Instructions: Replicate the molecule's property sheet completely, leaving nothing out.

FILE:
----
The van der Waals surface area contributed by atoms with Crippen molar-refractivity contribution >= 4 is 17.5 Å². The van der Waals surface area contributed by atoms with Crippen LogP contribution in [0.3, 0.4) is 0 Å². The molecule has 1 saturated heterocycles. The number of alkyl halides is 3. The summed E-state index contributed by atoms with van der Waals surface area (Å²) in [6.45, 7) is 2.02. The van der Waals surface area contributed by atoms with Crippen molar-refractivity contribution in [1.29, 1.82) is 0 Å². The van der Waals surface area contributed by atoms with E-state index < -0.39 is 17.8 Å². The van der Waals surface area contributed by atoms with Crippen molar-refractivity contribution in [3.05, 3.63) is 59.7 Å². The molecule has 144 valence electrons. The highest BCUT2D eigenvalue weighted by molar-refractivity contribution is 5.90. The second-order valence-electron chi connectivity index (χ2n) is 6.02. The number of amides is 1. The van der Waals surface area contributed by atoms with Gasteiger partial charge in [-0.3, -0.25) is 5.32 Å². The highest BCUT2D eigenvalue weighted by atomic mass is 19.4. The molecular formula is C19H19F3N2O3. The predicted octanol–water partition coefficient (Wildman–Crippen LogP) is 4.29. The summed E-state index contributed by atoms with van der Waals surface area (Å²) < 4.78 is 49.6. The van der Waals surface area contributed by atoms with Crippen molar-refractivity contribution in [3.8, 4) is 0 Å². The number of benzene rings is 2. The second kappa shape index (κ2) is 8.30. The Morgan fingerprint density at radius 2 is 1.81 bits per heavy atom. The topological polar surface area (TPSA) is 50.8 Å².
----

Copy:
The van der Waals surface area contributed by atoms with Crippen molar-refractivity contribution >= 4 is 17.5 Å². The van der Waals surface area contributed by atoms with Crippen LogP contribution in [0.3, 0.4) is 0 Å². The molecule has 1 saturated heterocycles. The number of alkyl halides is 3. The summed E-state index contributed by atoms with van der Waals surface area (Å²) in [6.45, 7) is 2.02. The van der Waals surface area contributed by atoms with Crippen molar-refractivity contribution in [1.29, 1.82) is 0 Å². The van der Waals surface area contributed by atoms with E-state index < -0.39 is 17.8 Å². The van der Waals surface area contributed by atoms with Crippen molar-refractivity contribution in [3.05, 3.63) is 59.7 Å². The molecule has 144 valence electrons. The highest BCUT2D eigenvalue weighted by molar-refractivity contribution is 5.90. The second-order valence-electron chi connectivity index (χ2n) is 6.02. The number of amides is 1. The van der Waals surface area contributed by atoms with Gasteiger partial charge in [-0.3, -0.25) is 5.32 Å². The highest BCUT2D eigenvalue weighted by atomic mass is 19.4. The molecular formula is C19H19F3N2O3. The predicted octanol–water partition coefficient (Wildman–Crippen LogP) is 4.29. The summed E-state index contributed by atoms with van der Waals surface area (Å²) < 4.78 is 49.6. The van der Waals surface area contributed by atoms with Crippen molar-refractivity contribution in [3.8, 4) is 0 Å². The number of benzene rings is 2. The second kappa shape index (κ2) is 8.30. The Morgan fingerprint density at radius 2 is 1.81 bits per heavy atom. The topological polar surface area (TPSA) is 50.8 Å².